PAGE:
Former Prime Minister Basdeo Panday has denied any prior knowledge of the 1990 insurrection by the Jamaat al Muslimeen.
He did so while testifying at Thursday’s hearing of the Commission of Enquiry into the events leading up to the 1990 attempted coup.
At a previous hearing, former Finance Minister in the National Alliance for Reconstruction (NAR) administration Selby Wilson testified that his “gut feeling” was that former Prime Ministers Patrick Manning and Basdeo Panday had prior knowledge of the attempted coup.
Mr. Panday told the Commission that on July 27, 1990 he left Parliament early to go rest at home because he was still recuperating from his open heart surgery.
He said his wife, Mrs. Oma Panday, awoke him to take a call from John Humphrey, who she said, had told her that the Muslimeen Leader Yasin Abu Bakr and other armed insurgents had stormed the Red House.
Mr. Panday said he was very drowsy at the time and told his wife to wake him up when it was over. He said he cannot understand how that could be misconstrued as meaning that he had prior knowledge of the attempted coup.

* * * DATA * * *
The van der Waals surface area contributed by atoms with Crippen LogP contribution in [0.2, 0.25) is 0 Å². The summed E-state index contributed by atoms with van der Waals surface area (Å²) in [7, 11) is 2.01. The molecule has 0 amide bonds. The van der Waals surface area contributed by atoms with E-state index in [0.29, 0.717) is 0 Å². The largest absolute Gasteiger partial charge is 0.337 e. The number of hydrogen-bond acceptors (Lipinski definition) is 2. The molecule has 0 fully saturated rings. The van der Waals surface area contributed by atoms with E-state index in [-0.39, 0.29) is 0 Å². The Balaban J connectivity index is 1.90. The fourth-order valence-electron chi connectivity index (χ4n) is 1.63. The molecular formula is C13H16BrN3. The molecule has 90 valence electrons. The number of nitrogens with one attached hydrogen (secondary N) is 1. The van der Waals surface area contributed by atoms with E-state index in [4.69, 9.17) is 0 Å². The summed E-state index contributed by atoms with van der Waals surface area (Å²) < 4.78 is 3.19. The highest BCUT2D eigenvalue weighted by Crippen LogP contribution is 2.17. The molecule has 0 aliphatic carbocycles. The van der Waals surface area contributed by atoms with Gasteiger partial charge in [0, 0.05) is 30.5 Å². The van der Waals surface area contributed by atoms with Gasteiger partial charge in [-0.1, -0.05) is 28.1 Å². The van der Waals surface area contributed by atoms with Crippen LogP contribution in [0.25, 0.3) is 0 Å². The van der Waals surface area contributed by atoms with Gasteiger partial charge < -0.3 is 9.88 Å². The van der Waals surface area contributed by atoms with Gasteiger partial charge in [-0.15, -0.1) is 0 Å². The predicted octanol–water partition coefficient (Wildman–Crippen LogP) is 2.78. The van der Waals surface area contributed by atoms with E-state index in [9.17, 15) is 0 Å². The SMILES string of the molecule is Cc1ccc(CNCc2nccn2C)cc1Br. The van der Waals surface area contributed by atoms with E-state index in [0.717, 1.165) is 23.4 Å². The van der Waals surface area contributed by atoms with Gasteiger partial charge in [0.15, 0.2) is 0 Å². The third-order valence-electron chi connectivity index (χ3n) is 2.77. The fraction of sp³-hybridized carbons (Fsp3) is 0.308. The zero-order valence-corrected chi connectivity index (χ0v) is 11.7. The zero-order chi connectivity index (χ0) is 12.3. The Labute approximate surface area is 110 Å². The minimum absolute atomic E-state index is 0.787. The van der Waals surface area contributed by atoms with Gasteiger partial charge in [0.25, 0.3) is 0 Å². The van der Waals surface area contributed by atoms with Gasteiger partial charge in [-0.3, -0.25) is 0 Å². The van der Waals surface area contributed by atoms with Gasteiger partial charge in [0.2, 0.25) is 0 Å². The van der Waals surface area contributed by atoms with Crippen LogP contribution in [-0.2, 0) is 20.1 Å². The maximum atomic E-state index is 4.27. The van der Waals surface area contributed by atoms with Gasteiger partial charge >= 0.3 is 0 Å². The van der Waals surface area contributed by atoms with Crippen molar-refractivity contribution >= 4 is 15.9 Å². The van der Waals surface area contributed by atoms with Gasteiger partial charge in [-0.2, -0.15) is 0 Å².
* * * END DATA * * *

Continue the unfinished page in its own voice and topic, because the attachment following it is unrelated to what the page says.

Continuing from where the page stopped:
Mr. Panday also told the Commission that the country was at the time faced with challenges of racial discrimination, alienation and issues of trust, even within the Arthur N.R. Robinson-led Cabinet.
He cited an occasion when Minister of Trade and Commerce Ken Gordon sprang a surprise on Cabinet with a fait accompli agreement for the acquisition of the Iron and Steel Company of Trinidad and Tobago to ISPAT.
Mr. Panday said, when questions were raised, because there was no prior Cabinet consideration, Mr Gordon responded that members of Cabinet could not be trusted with those discussions.
Caribbean ISPAT had subsequently acquired shares in Caribbean Communications Network, the company that Mr. Gordon had returned to as Chairman after the NAR lost elections in 1991.